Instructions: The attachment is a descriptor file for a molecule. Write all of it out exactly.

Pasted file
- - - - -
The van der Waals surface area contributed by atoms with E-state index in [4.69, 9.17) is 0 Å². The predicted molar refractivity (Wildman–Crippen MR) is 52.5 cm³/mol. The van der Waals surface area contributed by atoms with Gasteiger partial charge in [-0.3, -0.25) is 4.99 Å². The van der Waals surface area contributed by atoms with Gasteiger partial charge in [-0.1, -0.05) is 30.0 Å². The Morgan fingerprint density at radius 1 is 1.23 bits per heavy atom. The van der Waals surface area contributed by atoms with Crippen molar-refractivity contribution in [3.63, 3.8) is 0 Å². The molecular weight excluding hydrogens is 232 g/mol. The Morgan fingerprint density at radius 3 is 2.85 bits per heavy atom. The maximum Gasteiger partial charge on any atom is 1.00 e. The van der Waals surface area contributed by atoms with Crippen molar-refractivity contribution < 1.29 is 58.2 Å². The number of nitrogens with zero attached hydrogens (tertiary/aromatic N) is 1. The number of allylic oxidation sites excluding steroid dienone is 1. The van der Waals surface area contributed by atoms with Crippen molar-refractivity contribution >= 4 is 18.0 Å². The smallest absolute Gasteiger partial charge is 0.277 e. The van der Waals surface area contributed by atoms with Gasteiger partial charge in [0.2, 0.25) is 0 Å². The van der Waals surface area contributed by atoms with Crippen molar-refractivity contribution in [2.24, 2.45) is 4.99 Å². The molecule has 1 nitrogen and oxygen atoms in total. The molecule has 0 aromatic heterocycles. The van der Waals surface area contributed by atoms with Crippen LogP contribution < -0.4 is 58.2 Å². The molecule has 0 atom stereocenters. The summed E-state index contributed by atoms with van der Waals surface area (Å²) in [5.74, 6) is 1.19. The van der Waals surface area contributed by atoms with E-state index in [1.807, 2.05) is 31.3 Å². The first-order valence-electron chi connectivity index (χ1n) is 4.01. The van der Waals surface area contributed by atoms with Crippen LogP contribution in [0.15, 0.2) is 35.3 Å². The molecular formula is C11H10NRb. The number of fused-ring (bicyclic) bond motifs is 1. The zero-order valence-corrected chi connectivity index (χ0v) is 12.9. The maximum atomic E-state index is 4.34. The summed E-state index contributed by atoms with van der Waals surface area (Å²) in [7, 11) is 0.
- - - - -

The van der Waals surface area contributed by atoms with E-state index in [4.69, 9.17) is 0 Å². The predicted molar refractivity (Wildman–Crippen MR) is 52.5 cm³/mol. The van der Waals surface area contributed by atoms with Gasteiger partial charge in [-0.3, -0.25) is 4.99 Å². The van der Waals surface area contributed by atoms with Gasteiger partial charge in [-0.1, -0.05) is 30.0 Å². The Morgan fingerprint density at radius 1 is 1.23 bits per heavy atom. The van der Waals surface area contributed by atoms with Crippen molar-refractivity contribution in [3.63, 3.8) is 0 Å². The molecular weight excluding hydrogens is 232 g/mol. The Morgan fingerprint density at radius 3 is 2.85 bits per heavy atom. The maximum Gasteiger partial charge on any atom is 1.00 e. The van der Waals surface area contributed by atoms with Crippen molar-refractivity contribution < 1.29 is 58.2 Å². The number of nitrogens with zero attached hydrogens (tertiary/aromatic N) is 1. The number of allylic oxidation sites excluding steroid dienone is 1. The van der Waals surface area contributed by atoms with Crippen molar-refractivity contribution >= 4 is 18.0 Å². The smallest absolute Gasteiger partial charge is 0.277 e. The van der Waals surface area contributed by atoms with Gasteiger partial charge in [0.2, 0.25) is 0 Å². The van der Waals surface area contributed by atoms with Crippen molar-refractivity contribution in [2.24, 2.45) is 4.99 Å². The molecule has 1 nitrogen and oxygen atoms in total. The molecule has 0 aromatic heterocycles. The van der Waals surface area contributed by atoms with Crippen LogP contribution < -0.4 is 58.2 Å². The molecule has 0 atom stereocenters. The summed E-state index contributed by atoms with van der Waals surface area (Å²) in [5.74, 6) is 1.19. The van der Waals surface area contributed by atoms with E-state index in [1.807, 2.05) is 31.3 Å². The first-order valence-electron chi connectivity index (χ1n) is 4.01. The van der Waals surface area contributed by atoms with Crippen LogP contribution in [0.15, 0.2) is 35.3 Å². The molecular formula is C11H10NRb. The number of fused-ring (bicyclic) bond motifs is 1. The zero-order valence-corrected chi connectivity index (χ0v) is 12.9. The maximum atomic E-state index is 4.34. The summed E-state index contributed by atoms with van der Waals surface area (Å²) in [7, 11) is 0.